What’s happening during lab testing?
EPOS-eNLarge will develop new facilities to enable visualization of dynamic processes, active during laboratory rock testing. Why would that be useful? Let’s ask Amir Raoof, associate professor hydrogeology at UU and head of the Porous Media lab.
Q: Why is it so important to visualize these during tests?
A: Conventional microstructural analyses compare images of sample subjected to lab testing, to images taken from an untested, reference sample. People do that to see what (microstructural) changes occurred due to lab testing. This can be a very powerful method, but it doesn’t always reveal all processes that were active during the test. For instance: some processes, like movements between rock grains can be active while leaving little trace in a static image. In fact, it’s often difficult to prove it occurred at all, if you don’t literally see bits and pieces moving. When only studying before- and after-test images, it could then seem like nothing happened. While it did!
Q: Why wasn’t that done before?
A: People already do imaging during lab testing, for instance using CT imaging. However, the resolution is often limited (difficult to see what you’re looking for). And some processes are too rapid to adequately capture using this technique, like transport of fluid phases and sub-micrometer particle transport. To effectively study these high-velocity events with particles, innovative approaches are essential for accurate observation and revealing the underlying mechanisms. EPOS-eNLarge includes several of these innovative, and quite exciting approaches for monitoring dynamic processes:
- Microfluidics in porous media
- Laser interferometry in analogue models of geological processes
- Acoustic Tomography during High Pressure and Temperature deformation experiments
- A nano-indenter system, for deformation testing in a microscope
- An environmental, micro-CT system at Ghent University, for rapid, syn-testing 3D scans
The breakthroughs enabling these approaches stem from recent advancements in imaging and computational technologies, and were not as readily accessible in previous years. These techniques are state-of-the art.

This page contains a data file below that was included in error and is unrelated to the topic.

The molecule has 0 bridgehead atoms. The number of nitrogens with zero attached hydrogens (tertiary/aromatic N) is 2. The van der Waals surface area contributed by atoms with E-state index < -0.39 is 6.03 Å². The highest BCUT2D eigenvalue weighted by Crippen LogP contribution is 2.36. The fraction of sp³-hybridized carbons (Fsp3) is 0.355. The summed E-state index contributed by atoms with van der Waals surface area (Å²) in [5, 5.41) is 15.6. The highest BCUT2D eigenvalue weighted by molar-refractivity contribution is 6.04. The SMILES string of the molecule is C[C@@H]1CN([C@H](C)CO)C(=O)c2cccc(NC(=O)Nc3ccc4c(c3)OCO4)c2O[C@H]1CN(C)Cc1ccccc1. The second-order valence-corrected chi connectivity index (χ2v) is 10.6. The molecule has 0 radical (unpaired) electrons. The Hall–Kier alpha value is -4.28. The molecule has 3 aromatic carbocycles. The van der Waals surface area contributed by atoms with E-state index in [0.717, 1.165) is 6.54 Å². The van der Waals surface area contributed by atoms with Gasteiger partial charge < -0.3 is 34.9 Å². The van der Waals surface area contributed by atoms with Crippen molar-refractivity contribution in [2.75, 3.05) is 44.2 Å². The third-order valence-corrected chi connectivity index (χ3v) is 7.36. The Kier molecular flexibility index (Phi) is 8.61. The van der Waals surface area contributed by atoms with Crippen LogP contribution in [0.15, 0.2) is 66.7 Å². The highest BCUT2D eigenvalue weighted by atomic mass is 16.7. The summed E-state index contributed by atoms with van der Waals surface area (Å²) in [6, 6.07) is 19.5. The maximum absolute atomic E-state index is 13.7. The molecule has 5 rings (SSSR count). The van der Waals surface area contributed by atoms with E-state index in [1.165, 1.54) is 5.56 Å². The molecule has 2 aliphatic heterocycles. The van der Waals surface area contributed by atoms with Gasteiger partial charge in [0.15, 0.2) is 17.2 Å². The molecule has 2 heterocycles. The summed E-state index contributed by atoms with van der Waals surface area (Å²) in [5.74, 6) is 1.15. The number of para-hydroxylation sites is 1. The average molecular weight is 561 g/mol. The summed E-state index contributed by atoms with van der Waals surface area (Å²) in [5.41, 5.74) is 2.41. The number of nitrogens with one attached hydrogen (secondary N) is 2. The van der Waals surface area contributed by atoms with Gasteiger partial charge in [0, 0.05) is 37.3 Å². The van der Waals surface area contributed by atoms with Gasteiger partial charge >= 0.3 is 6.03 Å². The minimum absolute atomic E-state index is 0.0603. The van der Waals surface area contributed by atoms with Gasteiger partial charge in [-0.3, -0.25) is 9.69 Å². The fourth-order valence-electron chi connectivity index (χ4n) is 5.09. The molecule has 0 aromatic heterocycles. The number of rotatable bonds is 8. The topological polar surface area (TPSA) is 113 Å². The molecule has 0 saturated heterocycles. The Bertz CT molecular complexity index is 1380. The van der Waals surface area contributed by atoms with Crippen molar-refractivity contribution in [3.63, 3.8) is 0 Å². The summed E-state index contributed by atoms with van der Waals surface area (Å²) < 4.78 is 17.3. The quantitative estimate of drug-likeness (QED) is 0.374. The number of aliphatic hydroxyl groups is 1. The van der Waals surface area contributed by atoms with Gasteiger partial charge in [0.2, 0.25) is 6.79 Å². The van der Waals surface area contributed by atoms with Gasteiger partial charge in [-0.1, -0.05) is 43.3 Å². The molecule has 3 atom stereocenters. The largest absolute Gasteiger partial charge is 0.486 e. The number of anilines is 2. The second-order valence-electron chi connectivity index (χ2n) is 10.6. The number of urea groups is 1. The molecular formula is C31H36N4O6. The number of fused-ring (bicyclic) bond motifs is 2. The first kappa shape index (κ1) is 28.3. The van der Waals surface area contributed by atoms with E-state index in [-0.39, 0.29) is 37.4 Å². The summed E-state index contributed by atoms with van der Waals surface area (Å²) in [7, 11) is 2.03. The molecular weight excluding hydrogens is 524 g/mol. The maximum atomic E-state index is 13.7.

“Without imaging during testing, we can often only assume that what we can see in an image taken after testing, represents all that happened during testing.”
Q: What do you do at the Porous Media lab to visualize dynamic processes?
A: At the Porous Media Lab, we simulate rock to precisely resemble real samples, and use advanced, in-house microscopes to visualize dynamic processes like fluid flow, solute transport, biomass growth, and particle clogging. Our comprehensive facilities span from fabrication and performing experiments, to numerical simulations for accurate analysis. The integrated lab testing + modelling approach can be very useful for upscaling!
Q: What can you do once you’ve done that?
A: Upon utilizing these facilities, we can investigate key processes vital to applications such as CO2 storage in the subsurface, geothermal energy production, and hydrogen storage. Our focus is at the pore scale on fluid phase transport, particle remobilization, clogging, and the transport and reactions of chemical species, as they dictate the efficiency of all these applications.
Without dynamic imaging, we can only assume that what we can see in a sample image taken after testing, represents all that happened in the sample during testing. With these new imaging techniques, we can directly see what happens to the sample at each stage during an experiment. And in doing so, have far more confidence in identifying the processes governing the behavior of subsurface materials. This is crucial for physics-based understanding of the impact of subsurface storage and energy production. “